Hospital Document Management Part 5: Document Printing
In previous posts of this series, we learned about why hospital document management matters and talked about three of the four main categories of document management:
Today’s post focuses on the last aspect: printing.
While the idea of living in a completely paperless office is a nice goal, the reality is that there are many reasons why some documents still need to be available as hard copies. Since every printed piece of paper is another contributing factor to the big picture of document management, let’s take a closer look at the impact physical printing can have on your document management strategy.
Looking at the Numbers
When looking at all four categories of document management, printing accounts for the highest in terms of costs—approximately three times as much as the next highest cost category of storage, according to recent data from 50 hospitals using Valify. This is true for both off-site printing services and managed printing services.
Yet, 42 percent of respondents to a recent survey from AIIM, a global community of information professionals, said recent years have brought about an increase, not decrease, in the volume of their paper records. What’s more, 45 percent of all scanned documents started out in a digital format.
These numbers are good indicators that we’re a long way from adopting a paperless workplace as the norm.
Despite efforts to go paperless, the process is very much a one step forward, two steps back situation. Ironically, many documents are printed for the sole purpose of scanning them back into a different digital format before storing or sharing them.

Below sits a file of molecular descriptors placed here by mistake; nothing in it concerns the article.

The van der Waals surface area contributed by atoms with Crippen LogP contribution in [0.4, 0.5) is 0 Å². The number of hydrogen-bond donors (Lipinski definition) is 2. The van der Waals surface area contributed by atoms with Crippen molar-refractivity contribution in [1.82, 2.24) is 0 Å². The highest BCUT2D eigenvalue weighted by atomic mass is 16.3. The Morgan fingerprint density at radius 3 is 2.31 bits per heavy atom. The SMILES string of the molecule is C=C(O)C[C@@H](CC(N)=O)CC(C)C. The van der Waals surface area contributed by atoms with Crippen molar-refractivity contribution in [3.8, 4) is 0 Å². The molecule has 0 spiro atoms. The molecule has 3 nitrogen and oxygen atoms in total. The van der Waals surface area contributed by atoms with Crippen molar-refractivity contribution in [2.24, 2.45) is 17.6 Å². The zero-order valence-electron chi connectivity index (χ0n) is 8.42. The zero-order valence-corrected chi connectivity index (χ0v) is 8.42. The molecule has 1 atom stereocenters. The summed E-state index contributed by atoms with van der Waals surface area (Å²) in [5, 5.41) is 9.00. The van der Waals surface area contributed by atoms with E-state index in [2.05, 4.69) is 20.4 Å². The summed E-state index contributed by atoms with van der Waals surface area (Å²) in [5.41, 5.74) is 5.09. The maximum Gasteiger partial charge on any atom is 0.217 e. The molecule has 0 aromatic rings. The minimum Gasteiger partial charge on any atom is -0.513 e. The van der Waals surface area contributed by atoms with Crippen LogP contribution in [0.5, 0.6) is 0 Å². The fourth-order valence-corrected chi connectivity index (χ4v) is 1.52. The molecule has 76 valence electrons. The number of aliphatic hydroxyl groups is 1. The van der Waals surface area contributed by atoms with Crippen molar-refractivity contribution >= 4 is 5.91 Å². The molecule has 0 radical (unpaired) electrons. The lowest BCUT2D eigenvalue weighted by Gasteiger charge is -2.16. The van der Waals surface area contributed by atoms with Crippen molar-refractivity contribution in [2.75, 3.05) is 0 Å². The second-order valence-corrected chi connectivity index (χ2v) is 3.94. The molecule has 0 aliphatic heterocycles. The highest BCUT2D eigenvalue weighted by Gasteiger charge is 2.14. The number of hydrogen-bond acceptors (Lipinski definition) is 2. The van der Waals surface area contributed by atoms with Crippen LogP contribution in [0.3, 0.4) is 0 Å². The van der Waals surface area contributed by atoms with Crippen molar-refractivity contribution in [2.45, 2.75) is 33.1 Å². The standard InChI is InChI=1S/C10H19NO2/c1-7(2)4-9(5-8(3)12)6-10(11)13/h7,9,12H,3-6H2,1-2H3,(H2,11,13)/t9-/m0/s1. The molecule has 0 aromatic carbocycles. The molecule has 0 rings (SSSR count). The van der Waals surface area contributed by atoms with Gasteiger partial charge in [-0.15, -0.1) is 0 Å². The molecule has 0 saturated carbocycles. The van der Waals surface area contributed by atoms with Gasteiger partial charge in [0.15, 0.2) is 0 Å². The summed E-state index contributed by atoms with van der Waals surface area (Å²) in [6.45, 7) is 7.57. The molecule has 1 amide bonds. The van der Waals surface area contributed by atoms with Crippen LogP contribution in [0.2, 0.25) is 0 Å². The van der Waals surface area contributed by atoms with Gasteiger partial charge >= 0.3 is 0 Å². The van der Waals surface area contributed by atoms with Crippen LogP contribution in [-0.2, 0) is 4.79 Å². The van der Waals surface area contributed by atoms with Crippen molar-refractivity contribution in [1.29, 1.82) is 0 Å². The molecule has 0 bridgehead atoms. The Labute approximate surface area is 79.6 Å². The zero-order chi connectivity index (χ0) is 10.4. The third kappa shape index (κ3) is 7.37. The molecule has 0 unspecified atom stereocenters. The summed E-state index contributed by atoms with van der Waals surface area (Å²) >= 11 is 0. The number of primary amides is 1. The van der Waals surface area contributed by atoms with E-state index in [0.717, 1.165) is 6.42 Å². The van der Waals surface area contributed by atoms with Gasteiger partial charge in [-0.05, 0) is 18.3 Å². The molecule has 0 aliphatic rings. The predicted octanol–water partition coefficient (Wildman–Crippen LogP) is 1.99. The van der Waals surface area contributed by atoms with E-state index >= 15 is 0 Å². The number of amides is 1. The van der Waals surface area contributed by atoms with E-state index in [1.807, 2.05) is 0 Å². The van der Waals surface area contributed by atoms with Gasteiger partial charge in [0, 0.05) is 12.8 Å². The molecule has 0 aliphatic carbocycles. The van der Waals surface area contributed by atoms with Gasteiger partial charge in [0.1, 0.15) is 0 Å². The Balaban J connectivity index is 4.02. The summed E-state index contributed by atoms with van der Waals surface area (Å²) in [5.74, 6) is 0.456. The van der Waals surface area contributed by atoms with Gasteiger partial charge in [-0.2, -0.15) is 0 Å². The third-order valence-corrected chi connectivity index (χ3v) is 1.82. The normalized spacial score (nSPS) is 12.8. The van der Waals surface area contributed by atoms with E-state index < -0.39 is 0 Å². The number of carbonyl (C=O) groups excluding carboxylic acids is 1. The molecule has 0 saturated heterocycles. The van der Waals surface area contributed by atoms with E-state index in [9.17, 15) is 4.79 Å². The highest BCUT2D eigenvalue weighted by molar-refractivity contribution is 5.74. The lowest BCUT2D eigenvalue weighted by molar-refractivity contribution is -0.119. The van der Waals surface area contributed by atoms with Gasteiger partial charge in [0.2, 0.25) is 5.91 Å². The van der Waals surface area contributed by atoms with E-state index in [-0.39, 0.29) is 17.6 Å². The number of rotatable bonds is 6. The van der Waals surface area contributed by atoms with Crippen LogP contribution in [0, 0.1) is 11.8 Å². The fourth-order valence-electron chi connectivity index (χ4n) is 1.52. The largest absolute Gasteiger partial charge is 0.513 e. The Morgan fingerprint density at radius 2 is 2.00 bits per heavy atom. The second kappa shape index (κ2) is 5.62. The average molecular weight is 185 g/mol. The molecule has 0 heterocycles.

There are three primary reasons printing documents might be necessary:
• Regulatory compliance
• Legal holds
• Business value
However, AIIM estimates these three instances accounts for just 32 percent of total document production. This means that the real challenge lies in figuring out how to eliminate the rest.
Document Management: Printing
Document management hits right at the heart of that remaining 68 percent. After all, such management is at least as much about controlling the creation of new documents as it is about establishing best practices for storage or disposal of existing paperwork.
In order to determine the best way to manage your printing needs, start by asking the right questions:
• What’s the purpose of printing this document?
• Can that purpose be fulfilled through digital means instead?
It’s also important to ensure that any existing workplace policies regarding document management are followed—and to develop new policies if they don’t already exist.
Finally, control the costs of the necessary printing services as much as possible by looking closely at existing vendor service agreements. This should be part of any effort to create an outstanding purchased services program already, but does double duty here by contributing to your eventual goal of paper reduction as well.
A quick check to see if you’re paying too much for on-site printing is to find out how many pages your organization printed over the past year and divide it by the total you spent on leasing your printers (or the amortized cost if you bought them) including toner and maintenance/repair costs. If this number is higher than $0.01/page, then you should reevaluate your printing program.
The printing of documents is but one aspect of a greater whole, as we've hopefully demonstrated with the rest of our hospital document management series. It's impossible to tackle one aspect without addressing the others, so complete start-to-finish thinking is required to plan properly.
Figuring out a system that works each step of the way, such as policies on what file types to scan into, when to shred, and when to print, requires strategic planning that takes all of these things into consideration. Only by understanding a document's entire life cycle can you truly begin implementing effective document management policies.
Topics: Purchased Services